Search This Blog


Reform officials must rid state of pest legislation

If anybody unfamiliar with traditional politics in Louisiana needs any instruction into how dysfunctional the situation has been, one need look only at the mess created over pest control in the state’s Department of Agriculture and draw lessons from there on how to change it.

Former commissioner Bob Odom diverted funds dedicated to fighting boll weevils, in part paid for by cotton farmers for that very purpose, to projects that, if they had any connection to agriculture at all, were money-losers to the state as a whole. Now it seems the so-called dedicated funds to the project won’t be enough to cover the expenses needed to maintain progress on the eradication.

The trouble began years ago when Odom first got the state Legislature to pass a law apportioning as much as $12 million a year culled from slot machines at race tracks to fight the pest. Initially, the money went for that purpose but as the program became more successful needing less money to keep progress going, Odom began to find these creative outlets to finance other ventures.

The check on this was supposed to be the State Bond Commission, needed to approve attaching this revenue stream to pay off these projects. But most of its membership was made up of good old boy-and-girl Democrats put there by the Democrat-controlled Legislature and, from 2004 until days ago, former Gov. Kathleen Blanco, and they saw nothing wrong with taking the people’s money sequestered for one thing and spending it on something much different.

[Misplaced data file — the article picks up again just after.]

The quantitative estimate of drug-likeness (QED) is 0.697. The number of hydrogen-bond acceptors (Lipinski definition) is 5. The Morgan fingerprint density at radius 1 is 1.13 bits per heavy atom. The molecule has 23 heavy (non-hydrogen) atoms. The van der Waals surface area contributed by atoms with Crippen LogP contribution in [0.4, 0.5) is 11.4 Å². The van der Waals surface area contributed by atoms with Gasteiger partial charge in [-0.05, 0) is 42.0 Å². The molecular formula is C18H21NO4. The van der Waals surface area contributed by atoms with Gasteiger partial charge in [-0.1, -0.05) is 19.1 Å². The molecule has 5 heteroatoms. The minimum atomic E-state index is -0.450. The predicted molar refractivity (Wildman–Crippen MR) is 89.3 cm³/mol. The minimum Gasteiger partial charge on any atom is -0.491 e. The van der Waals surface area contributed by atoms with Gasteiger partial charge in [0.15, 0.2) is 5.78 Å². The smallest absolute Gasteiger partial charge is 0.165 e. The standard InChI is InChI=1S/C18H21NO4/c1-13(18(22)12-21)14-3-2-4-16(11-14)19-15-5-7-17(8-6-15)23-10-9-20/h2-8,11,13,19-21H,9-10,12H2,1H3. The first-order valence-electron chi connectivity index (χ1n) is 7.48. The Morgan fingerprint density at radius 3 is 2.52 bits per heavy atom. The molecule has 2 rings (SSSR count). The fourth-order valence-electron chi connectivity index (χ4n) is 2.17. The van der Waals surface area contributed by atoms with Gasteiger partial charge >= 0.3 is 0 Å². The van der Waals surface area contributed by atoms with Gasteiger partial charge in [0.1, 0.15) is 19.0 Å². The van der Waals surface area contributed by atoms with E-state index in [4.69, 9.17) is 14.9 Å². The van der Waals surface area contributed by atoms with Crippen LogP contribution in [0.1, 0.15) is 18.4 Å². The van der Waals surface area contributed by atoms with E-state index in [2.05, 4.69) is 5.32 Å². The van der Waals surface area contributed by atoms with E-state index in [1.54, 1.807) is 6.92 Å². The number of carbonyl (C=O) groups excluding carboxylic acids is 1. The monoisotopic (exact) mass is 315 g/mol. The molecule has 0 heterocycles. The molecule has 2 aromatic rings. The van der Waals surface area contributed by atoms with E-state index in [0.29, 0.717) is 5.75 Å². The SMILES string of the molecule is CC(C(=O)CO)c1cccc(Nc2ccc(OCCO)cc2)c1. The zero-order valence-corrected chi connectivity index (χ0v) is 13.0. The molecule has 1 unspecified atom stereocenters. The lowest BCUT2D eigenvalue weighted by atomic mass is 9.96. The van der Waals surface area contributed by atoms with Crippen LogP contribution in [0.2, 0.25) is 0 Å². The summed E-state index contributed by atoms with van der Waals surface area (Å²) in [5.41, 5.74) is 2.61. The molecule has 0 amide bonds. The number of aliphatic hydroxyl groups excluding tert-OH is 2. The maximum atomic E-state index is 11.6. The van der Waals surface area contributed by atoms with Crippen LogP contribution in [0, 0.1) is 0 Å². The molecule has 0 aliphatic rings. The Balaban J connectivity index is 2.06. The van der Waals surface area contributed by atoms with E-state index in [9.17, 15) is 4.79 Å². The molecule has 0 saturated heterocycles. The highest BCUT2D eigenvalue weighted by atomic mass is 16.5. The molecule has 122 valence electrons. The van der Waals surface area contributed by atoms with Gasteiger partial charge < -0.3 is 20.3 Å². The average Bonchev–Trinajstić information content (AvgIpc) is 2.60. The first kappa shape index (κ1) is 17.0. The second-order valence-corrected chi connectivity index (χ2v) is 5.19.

As a result, most of the money now legally is attached to paying off long term debt for dubious items that do the state little good. To prevent further abuse (as advocated in the space years ago), the Legislature needs to revoke this dedication and reconfigure the financing to make the outstanding debt come out of capital outlay funds (a waste, but unfortunately made necessary). It then on an annual basis can appropriate money for weevil control.

Gov. Bobby Jindal and new commissioner Mike Strain need to back this in front of the Legislature which not only makes excellent fiscal sense, but also demonstrates in a very symbolic way they and others like them really do mean to change politics in the state to emphasize less special interests and to bring more benefits to the people as a whole.

1 comment:

Anonymous said...

Or we could replace all the cotton fields with McStripscape like they did on Youree Drive, then we wouldn't need to worry with boll weevils.

And we could take the taxes from the slot machines and buy firearms for all us Democrats so we can shoot ourselves in the foot.

Never mind that, we're already going to shoot ourselves in the foot by nominating Hillary Clinton as our presidential candidate.